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Creating Positive Change

Creating Positive Change

(Created January 7, 2019)

 

 

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Creating positive changes in your life is tough. It can be scary.   We fear the unknown, fear failure, even fear success.  Fear may be the greatest obstacle to change. Our thinking styles tends to be more negative.  We often make assumptions that things we turn out badly, or "always anticipate a negative outcome."  We’re afraid that we’ll try and find that we don’t have what it takes — that we’ll discover limits to our abilities that will feel devastating.”

We’re also afraid of what we’ll find with the positive change. For example, in the work setting,  you’re very familiar with the challenges that come with stress and dissatisfaction with your job: unreasonable boss, unfair paycheck, and poor working conditions.

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However, a better new position might mean unfamiliar challenges, such as competition, hard work, and the "dreaded unknown factor." Complacency can cause a great deal of fear that prevents you from change. You don’t like where you are, but in some ways these problems are known and comfortable.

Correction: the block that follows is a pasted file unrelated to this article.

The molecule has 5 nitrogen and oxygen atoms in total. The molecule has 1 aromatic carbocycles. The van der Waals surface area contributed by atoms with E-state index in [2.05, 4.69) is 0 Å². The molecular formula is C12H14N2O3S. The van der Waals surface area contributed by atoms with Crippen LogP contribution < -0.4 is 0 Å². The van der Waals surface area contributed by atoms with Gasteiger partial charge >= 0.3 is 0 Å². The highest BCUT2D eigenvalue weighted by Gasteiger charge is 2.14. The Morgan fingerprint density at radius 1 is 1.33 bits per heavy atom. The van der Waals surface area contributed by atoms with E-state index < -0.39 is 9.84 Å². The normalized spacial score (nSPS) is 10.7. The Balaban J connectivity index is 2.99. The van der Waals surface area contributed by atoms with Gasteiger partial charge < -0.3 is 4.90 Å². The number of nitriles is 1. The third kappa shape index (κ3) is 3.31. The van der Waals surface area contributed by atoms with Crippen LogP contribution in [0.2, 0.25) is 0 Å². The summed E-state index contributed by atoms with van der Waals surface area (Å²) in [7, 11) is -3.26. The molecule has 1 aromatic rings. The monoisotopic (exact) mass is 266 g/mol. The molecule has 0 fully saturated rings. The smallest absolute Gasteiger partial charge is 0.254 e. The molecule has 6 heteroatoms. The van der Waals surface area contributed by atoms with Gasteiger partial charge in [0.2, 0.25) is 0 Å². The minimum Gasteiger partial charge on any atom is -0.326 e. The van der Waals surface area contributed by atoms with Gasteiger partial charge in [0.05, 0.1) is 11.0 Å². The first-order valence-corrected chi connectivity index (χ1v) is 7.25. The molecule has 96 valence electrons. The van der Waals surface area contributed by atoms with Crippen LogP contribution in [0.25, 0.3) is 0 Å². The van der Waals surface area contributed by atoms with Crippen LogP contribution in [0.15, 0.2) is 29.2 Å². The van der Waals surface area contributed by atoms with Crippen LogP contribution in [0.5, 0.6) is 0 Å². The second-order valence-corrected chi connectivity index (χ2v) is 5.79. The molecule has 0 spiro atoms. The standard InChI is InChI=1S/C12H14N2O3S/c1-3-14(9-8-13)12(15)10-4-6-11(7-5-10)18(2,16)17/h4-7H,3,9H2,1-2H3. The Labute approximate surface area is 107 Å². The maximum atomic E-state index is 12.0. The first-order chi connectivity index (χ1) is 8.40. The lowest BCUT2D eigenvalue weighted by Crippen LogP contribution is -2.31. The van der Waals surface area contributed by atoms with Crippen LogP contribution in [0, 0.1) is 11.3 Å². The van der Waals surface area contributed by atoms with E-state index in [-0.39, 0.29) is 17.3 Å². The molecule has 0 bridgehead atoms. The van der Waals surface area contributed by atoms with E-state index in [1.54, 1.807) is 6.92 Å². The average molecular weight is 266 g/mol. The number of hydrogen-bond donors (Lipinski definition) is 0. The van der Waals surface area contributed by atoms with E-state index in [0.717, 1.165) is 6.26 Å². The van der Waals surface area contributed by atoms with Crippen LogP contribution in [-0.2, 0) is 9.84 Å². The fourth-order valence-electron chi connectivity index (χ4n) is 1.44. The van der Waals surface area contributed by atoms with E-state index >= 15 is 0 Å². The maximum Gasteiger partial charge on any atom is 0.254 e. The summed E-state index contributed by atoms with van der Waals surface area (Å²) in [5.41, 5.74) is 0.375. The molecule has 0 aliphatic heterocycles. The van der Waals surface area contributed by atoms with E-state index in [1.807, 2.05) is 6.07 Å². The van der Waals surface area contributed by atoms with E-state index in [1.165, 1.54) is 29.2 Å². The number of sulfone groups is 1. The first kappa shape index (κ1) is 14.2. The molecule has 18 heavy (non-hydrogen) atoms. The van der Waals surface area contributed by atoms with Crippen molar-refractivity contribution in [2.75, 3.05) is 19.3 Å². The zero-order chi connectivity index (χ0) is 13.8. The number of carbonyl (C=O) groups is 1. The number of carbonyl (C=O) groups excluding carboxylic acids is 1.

Sometimes we may be afraid of losing our relationships. Many people have relationships that are based on negative behaviors and unhealthy choices.  It can be difficult when examining your relationships with others.  You may be vulnerable when being "brutally honest" about the people in your lives and making positive and healthy changes.

Some things you may ask yourself when thinking about  people in your life include, but are not limited to:   

  • Will your drinking buddies still be friends if you stop drinking?
  • Will the lonely hearts club, single/divorced friends, buddies, or "sister friends" accept you if you become involved in a new relationship?
  • Who will you sit with at lunch, interact with you at work, church, or social events if you don’t want to gossip anymore? 

Being vulnerable and other obstacles to positive change may include:  lack of support, awareness, resources and role models (i.e., those you trust, provide empathy, consult with, and provide guidance).

 

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While obstacles may be aplenty, positive change is possible. Take a breath. Positive changes can occur in small, subtle ways, or in bigger, more dramatic ways.